The subtitle of the new Pirates of the Caribbean movie is “Dead Men Tell No Tales.” The moral of the movie, alas, is that the same cannot be said of dead franchises.
The first Pirates film was an unexpected success: wildly overlong and over-plotted yet kept afloat by a wicked, bravura, and utterly original performance by Johnny Depp as Captain Jack Sparrow, a swishily swaggering mélange of rum, eyeliner, and impudence. As is customary, the sequel was a pale imitation, and the third installment of the presumed trilogy went a bit trippy and meta.
Which would all have been well and good enough. But money makes people do silly things. The half-hearted and wildly unnecessary fourth movie, Pirates of the Caribbean: On Stranger Tides was one such thing. It will surprise no one to learn that the latest installment in the franchise is another. At least On Stranger Tides had the decency to be a standalone movie; with Dead Men Tell No Tales, there is talk of that most pernicious of cinematic gambits, the “soft reboot.”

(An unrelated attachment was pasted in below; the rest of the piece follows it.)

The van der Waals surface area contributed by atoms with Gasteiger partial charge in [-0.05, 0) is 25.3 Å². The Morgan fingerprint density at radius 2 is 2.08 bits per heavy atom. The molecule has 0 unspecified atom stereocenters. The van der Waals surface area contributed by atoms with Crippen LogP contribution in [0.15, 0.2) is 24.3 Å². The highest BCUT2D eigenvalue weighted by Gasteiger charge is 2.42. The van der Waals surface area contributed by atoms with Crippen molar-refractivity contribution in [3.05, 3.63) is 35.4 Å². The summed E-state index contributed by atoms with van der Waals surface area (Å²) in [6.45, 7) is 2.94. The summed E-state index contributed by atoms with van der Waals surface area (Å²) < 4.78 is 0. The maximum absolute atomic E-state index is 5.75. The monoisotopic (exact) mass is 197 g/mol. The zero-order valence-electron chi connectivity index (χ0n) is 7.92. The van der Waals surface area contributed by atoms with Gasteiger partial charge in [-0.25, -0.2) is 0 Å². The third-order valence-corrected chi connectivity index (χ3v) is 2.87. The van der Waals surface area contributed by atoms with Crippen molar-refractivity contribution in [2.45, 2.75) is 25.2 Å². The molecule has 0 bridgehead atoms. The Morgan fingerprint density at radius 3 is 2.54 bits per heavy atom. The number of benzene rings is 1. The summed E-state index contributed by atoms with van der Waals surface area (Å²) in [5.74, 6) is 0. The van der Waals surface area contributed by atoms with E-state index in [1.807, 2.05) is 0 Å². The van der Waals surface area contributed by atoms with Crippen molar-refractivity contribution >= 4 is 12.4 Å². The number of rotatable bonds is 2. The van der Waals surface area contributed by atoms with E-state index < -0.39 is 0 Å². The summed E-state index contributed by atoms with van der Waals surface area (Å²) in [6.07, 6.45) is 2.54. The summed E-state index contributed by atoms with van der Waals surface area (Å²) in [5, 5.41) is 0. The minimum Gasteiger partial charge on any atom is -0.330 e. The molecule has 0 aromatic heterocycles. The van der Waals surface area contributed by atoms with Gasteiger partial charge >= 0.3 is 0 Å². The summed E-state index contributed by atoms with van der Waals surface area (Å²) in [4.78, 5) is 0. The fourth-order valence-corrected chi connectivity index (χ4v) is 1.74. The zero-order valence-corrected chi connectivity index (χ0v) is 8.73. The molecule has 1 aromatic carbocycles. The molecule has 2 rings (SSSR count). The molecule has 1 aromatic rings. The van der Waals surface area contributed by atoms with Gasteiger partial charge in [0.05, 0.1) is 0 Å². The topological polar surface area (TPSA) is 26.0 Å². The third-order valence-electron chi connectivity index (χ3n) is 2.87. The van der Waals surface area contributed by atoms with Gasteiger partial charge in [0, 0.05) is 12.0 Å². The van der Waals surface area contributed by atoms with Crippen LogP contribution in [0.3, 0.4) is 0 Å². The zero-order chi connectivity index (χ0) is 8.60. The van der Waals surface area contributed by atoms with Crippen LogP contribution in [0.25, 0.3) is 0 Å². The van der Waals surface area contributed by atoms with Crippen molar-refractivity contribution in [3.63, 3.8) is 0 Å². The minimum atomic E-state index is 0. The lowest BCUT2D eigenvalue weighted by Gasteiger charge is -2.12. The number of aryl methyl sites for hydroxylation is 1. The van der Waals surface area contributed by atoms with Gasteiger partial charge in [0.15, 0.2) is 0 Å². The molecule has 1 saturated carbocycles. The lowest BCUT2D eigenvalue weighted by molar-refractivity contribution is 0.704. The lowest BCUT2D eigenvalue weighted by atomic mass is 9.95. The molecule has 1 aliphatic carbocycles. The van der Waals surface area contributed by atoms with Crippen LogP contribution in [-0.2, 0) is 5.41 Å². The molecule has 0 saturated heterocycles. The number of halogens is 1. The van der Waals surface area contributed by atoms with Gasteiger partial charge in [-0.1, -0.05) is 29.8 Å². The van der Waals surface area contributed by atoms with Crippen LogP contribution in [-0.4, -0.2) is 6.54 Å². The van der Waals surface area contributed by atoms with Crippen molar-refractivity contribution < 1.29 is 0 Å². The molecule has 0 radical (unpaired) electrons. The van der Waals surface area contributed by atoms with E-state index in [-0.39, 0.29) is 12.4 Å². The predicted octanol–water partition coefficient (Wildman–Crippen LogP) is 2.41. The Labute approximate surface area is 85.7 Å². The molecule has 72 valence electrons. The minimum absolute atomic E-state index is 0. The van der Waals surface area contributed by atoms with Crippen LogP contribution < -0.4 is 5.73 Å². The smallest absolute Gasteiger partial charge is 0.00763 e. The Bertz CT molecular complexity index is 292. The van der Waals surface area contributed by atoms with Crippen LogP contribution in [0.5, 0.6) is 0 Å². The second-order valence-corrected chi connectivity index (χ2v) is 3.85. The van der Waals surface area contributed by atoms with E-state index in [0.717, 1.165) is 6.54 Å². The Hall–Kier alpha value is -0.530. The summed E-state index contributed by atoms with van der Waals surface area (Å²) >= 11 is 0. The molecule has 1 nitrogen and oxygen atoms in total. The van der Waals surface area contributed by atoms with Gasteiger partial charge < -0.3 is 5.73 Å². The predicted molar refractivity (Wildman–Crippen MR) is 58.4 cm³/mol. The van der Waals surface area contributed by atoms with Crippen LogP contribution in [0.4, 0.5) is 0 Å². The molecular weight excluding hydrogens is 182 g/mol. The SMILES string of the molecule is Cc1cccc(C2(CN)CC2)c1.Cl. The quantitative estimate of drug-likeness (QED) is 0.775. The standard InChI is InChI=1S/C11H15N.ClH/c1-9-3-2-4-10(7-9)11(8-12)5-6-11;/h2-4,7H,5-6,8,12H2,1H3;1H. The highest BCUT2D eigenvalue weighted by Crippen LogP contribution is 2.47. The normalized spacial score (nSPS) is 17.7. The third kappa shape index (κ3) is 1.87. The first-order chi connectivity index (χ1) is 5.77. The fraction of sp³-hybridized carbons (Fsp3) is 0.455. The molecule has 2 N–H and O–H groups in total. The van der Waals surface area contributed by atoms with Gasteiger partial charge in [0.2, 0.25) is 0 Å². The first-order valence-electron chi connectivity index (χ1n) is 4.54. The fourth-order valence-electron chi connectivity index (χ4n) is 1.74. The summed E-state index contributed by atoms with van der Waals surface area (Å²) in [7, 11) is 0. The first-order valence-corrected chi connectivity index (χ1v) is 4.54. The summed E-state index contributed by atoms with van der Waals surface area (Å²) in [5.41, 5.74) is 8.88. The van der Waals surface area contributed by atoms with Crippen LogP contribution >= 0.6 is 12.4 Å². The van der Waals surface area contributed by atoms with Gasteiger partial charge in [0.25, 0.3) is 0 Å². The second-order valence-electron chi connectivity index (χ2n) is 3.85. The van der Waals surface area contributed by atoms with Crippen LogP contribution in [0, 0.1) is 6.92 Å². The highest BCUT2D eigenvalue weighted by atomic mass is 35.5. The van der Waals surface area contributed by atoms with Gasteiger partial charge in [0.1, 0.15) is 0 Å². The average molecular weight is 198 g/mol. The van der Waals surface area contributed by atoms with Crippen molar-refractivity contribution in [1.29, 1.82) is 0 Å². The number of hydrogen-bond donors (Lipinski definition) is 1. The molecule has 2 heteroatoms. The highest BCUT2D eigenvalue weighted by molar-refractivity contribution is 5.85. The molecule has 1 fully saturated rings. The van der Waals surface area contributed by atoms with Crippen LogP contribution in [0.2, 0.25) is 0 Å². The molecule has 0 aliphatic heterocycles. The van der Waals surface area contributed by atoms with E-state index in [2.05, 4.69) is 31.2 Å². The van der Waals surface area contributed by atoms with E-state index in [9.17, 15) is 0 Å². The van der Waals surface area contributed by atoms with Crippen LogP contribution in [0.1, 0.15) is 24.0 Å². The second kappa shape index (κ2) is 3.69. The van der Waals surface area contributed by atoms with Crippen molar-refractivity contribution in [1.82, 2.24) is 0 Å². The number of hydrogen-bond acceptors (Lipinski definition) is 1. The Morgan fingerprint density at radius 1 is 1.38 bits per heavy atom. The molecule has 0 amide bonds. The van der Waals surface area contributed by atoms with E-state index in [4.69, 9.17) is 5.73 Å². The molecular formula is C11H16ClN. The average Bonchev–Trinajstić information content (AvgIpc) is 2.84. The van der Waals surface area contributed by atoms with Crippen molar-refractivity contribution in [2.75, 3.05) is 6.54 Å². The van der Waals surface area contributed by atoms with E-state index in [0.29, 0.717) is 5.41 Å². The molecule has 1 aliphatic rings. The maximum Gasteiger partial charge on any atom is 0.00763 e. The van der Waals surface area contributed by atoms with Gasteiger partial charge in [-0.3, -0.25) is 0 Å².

Captain Jack returns, of course, although the character’s originality has gradually evolved into very nearly its opposite, a species of tired and vaguely embarrassing drag act. Given that his co-stars Keira Knightley and Orlando Bloom abandoned the franchise after the initial trilogy, Jack is supplied with a new pair of pretty, mutually attracted protagonists. Brenton Thwaites plays Henry Turner, a young adventurer who is the son of Bloom’s and Knightley’s characters. (No, the franchise hasn’t actually been around that long. Yes, it feels as though it’s been around even longer.) And Kaya Scodelario portrays Carina Smyth, an astrologer and horologist—sadly, there are quite a few jokes playing on that first syllable; more sadly still, they’re above average for the film—who is eventually revealed to be the daughter of ... well, I’d best leave that to “eventually.”